You say you ‘discovered’ Andrew was in touch with his ex-wife, and above you say you ‘discovered’ that he paid off a prostitute. It is not clear how you found these things out but it is clear that he did not tell you – you resorted to subterfuge. His secrets permeate your letter and I wonder what unspoken horrors were the fabric of your early life, since they seem so seminal to your story.

Now we have flu, golf, loneliness, a miscarriage (again no feelings from you, though the whole letter is saturated with loss and brutality), verbal abuse and another ‘discovery’ about money going to Andrew’s ex-wife. The ‘great day!’ moment, the only real expression of your feelings, reads extremely oddly, worryingly (again, perhaps, a little girl in a dress enjoying the rare attention). Or is it sarcastic? The abusive theme is continued with more verbal violence, more accusations from you and more retrospective discovery of secrets (about sex and money/love). You skip about from past to present a great deal and I think your confusion about what is going on, what time it is, who is doing what to whom is deep seated and fundamental to your state of mind. You describe a lot of disturbance around you, but I think you are also terribly disturbed yourself.

You have two children and describe struggling with Ian, who needs ‘special care’, and with multiple country moves and a great deal of verbal abuse and murderous threats (‘I’ll kill myself if you leave,’ the classic abuser’s weapon, a pretence that you are cruel and he vulnerable when, in fact, the threat is murderous).

The words ‘special care’ leap out from your story as your letter suggests from the very beginning that you yourself might be in need of some special care. There is an emptiness to your words and no mention of a mother or father who might support you in the terrible situation you floated into as though by no fault of your own. The fact that you did not leave at the first signs of abuse suggests that you expect this kind of treatment from men and perhaps even seek it out unconsciously in an attempt to master it or simply because it feels familiar from childhood.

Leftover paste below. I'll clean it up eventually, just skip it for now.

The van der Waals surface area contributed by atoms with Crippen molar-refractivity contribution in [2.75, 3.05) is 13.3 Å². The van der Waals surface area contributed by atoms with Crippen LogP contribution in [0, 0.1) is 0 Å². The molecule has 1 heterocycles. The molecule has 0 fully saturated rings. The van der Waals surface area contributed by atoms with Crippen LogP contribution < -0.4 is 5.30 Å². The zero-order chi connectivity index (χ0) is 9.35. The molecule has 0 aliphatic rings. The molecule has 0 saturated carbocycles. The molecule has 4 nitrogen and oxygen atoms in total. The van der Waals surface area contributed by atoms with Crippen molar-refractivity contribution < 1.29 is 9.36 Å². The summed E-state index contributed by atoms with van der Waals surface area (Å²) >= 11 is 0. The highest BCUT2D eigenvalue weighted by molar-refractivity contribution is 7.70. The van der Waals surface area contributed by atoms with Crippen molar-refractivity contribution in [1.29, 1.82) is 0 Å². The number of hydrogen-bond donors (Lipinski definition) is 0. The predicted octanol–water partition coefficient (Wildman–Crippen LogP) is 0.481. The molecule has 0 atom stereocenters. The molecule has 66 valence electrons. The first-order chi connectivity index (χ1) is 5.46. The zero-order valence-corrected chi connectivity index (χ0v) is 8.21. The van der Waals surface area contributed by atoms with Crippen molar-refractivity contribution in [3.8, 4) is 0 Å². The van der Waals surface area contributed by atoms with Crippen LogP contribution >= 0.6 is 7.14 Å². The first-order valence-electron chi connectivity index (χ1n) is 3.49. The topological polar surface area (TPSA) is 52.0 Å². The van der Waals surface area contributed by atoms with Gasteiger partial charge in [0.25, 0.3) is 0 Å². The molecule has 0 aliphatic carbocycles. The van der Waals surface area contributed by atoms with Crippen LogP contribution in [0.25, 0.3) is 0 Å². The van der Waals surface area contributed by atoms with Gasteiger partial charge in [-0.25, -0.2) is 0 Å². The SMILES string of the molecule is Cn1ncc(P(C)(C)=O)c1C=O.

You say you try to keep the abuse from your sons so as not to damage them and I wonder if this too is a habit. I suspect that you suffered abuse in childhood and were surrounded by sexual secrets you did not understand and that you felt you had to conceal, either from your mother or siblings or from the outside world. You seem used to circumstances in which home is not a happy place. You don’t expect safety and you have made yourself heavily dependent on somebody cruel for the second time in your life.

There is a shock factor to your using your husband’s words – ‘lying whore’ and ‘ugly, uncaring cow’. You want the reader to be shocked, perhaps so that you have a witness, someone else to feel appalled on your behalf because you seem to feel that you have no right to be upset or to reject language like this. You want to communicate the horror. Yet there is a kernel of hope because you did write – even through your own sense of worthlessness you know that this is a terrible situation and there is enough fight in you to ask for help.

There is no question that you must remove yourself and your children from this man and that you have made the first courageous move in that direction by sending out a cry for help. However, you will also need, once you are free, to have a good look at why you define yourself as an appendage to men and what the attraction to these people might be. It sounds as though your father was someone who hid a frightening dark side with rushes of affection or a charismatic façade. You believed in Andrew’s instant infatuation, abdicated your personality completely and then accepted what went with the relationship – severe neglect and terrible abuse. Your sense of yourself as a separate person is frighteningly flimsy.

Proper Advice in private via Skype or email: anna@blundy.com

About Anna Blundy

Honorary psychotherapist with a Masters in Psychoanalytic Theory and another in Psychodynamic Clinical Psychotherapy. Novelist - Author of the Faith Zanetti quintet - The Bad News Bible, Faith Without Doubt, Neat Vodka (US - Vodka Neat), Breaking Faith, My Favourite Poison. Also a memoir of my father, Every Time We Say Goodbye and my most recent thriller - The Oligarch's Wife